I was at a sporting event on Saturday afternoon, and a friend told me he was "afraid" that Barack Obama was going to be our next president.
(I think "afraid" was the word he used. It might have been "concerned." I was surprised when the conversation went in a political direction, so I'm not sure on the exact language. But my friend clearly was not happy about the prospect of an Obama presidency.)
I've known this friend for almost 30 years, and he's someone I consider to be of considerable intelligence and fine character. He's also quick with a quip or a corny joke, and I've always enjoyed his company.
We've had a number of discussions on "deep" topics--religion, politics, etc.--and I think we've always respected each other's opinions, even though we tend to come at things from different directions.
You might say my friend fits the classic profile of a Republican voter. He's a white, male Southerner in his 60s who lives in a suburban area and is a regular church-goer (Baptist). For good measure, I know that he's "pro life" on abortion rights and "pro gun" on the Second Amendment.
Still, I was taken back a bit by my friend's tone on Obama. I suspected my friend probably would vote Republican. But his tone indicated that he had a genuine fear that Obama would take the United States in some kind of dreadful direction.
I've gradually learned over the years when it's a good time to let a political discussion slide, and this seemed like one of those times. As I recall, I did indicate that I didn't share my friend's concern, but I politely (I thought) tried to let the subject die.
Before letting the subject die, though, I made a statement that I guess was intended to personalize things just a bit. And I said it only because this friend has some familiarity with the legal woes my wife and I have experienced over the past eight years.
I'm not sure if my friend had ever made the connection between our travails and Republican politics, particularly the Karl Rove variety that has come to permeate the Deep South. But I think enough of my friend that I thought I should spell it out.
So I said something like this: "You know, people in the Republican Party, with connections to the Bush Administration, have tried to ruin my wife and me. They've cost me my job. They've cost us our life's savings. This election is pretty personal, and pretty important, to me."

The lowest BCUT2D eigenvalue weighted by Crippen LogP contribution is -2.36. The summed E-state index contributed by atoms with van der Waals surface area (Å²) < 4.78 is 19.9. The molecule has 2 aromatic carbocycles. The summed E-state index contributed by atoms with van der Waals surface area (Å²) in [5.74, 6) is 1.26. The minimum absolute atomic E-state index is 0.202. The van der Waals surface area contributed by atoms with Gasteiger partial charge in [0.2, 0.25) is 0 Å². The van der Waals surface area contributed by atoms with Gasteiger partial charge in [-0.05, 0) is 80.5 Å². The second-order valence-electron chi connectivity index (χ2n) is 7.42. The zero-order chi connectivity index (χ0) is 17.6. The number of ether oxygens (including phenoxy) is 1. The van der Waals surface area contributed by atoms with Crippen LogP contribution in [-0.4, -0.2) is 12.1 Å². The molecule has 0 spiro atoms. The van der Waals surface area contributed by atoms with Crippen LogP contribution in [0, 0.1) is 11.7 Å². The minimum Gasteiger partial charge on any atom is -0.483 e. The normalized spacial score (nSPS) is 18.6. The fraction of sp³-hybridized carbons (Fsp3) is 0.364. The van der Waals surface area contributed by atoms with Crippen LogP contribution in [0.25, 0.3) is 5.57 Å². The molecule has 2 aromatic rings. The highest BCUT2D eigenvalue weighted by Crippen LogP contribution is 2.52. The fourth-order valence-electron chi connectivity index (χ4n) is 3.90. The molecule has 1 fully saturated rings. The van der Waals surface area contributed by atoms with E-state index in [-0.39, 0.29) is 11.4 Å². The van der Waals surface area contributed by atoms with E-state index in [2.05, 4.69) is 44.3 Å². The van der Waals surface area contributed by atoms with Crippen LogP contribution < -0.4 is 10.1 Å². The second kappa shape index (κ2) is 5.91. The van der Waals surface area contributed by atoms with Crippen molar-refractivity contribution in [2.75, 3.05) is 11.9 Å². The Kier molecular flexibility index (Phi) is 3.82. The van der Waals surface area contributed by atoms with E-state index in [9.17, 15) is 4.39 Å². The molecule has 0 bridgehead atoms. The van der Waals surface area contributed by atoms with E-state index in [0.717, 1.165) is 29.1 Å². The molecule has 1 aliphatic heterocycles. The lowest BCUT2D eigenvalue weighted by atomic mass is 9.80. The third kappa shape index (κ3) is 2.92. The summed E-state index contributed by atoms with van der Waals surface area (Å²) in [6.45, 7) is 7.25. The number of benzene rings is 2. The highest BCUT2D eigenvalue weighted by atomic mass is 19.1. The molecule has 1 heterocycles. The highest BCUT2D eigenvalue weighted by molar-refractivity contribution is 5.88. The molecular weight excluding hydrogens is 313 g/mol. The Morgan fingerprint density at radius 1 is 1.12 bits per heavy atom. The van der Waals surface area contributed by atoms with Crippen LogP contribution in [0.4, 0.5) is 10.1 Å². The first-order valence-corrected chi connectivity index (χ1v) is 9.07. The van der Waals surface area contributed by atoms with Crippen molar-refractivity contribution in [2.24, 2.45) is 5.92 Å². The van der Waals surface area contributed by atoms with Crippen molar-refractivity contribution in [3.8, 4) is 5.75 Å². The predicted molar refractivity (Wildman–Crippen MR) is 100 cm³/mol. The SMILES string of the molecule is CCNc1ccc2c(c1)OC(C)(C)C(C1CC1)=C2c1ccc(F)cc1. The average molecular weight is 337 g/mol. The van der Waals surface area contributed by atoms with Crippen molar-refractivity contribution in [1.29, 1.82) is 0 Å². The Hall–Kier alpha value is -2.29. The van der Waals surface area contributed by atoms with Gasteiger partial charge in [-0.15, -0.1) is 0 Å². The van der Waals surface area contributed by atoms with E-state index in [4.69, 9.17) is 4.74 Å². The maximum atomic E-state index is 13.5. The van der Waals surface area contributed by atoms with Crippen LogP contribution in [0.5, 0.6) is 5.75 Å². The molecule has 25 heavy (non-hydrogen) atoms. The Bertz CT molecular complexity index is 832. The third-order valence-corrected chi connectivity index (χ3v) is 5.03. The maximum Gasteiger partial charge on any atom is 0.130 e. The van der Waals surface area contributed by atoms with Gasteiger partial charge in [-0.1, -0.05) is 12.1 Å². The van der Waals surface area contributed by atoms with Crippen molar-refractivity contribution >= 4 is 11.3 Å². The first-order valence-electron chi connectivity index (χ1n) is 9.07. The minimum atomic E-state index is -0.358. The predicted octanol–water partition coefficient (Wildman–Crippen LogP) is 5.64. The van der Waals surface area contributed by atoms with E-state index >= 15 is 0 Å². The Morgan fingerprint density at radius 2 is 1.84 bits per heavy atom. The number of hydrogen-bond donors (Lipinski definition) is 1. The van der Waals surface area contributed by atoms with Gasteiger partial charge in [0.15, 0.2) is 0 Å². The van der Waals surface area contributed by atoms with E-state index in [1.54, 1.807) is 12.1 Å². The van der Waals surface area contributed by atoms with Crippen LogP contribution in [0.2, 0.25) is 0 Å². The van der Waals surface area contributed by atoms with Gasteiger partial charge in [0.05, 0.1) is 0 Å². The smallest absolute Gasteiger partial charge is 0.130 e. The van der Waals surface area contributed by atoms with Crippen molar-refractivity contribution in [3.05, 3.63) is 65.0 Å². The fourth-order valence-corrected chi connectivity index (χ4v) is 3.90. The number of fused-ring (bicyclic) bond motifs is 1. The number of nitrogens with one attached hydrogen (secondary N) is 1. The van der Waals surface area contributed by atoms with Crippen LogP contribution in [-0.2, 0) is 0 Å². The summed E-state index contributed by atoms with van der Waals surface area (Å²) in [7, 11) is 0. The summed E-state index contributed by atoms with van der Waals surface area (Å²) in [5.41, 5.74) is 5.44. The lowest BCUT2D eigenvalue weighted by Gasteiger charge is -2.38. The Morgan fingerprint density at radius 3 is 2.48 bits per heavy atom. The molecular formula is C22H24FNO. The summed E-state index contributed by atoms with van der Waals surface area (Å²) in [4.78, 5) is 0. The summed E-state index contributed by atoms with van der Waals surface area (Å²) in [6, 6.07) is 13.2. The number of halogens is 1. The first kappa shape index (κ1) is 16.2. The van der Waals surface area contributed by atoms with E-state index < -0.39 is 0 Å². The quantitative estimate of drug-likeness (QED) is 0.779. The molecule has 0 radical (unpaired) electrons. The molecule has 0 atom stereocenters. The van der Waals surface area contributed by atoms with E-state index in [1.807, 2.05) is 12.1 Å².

I meant to say it--and I think I did--in a friendly, non-threatening way. I guess I just wanted to help my friend understand that the results of presidential elections can hit closer to home than any of us might ever dream.
Come to think of it, the desire to share that message with others is probably what led me to start this blog.
As November 4 approaches, many of us focus on issues like the economy, gas prices, and the wars in Iraq and Afghanistan. But I hope Americans will not forget that the next president will control the course of the Department of Justice and who serves as U.S. attorneys in districts across the country. Those decisions might determine whether you have honest or corrupt state judges at your local courthouse.
In my neck of the woods near Birmingham, Alabama, corrupt Republican judges cheat with impunity because they know U.S. attorney Alice Martin (a George W. Bush appointee) is not about to prosecute them for their crimes. (Will an Obama Justice Department clean up such messes? I'm not sure. But at least he should turn the Justice Department back in a healthier direction.)
So what about my friend? Well, I probably can't do anything to help him feel better about the prospect of an Obama presidency. But I do hope he, and others, will read this excellent piece from Frank Schaeffer at Huffington Post.
It's a thoughtful, balanced essay that indicates Obama might be the right man for our troubled times. And I see no reason to believe that John McCain is the right man.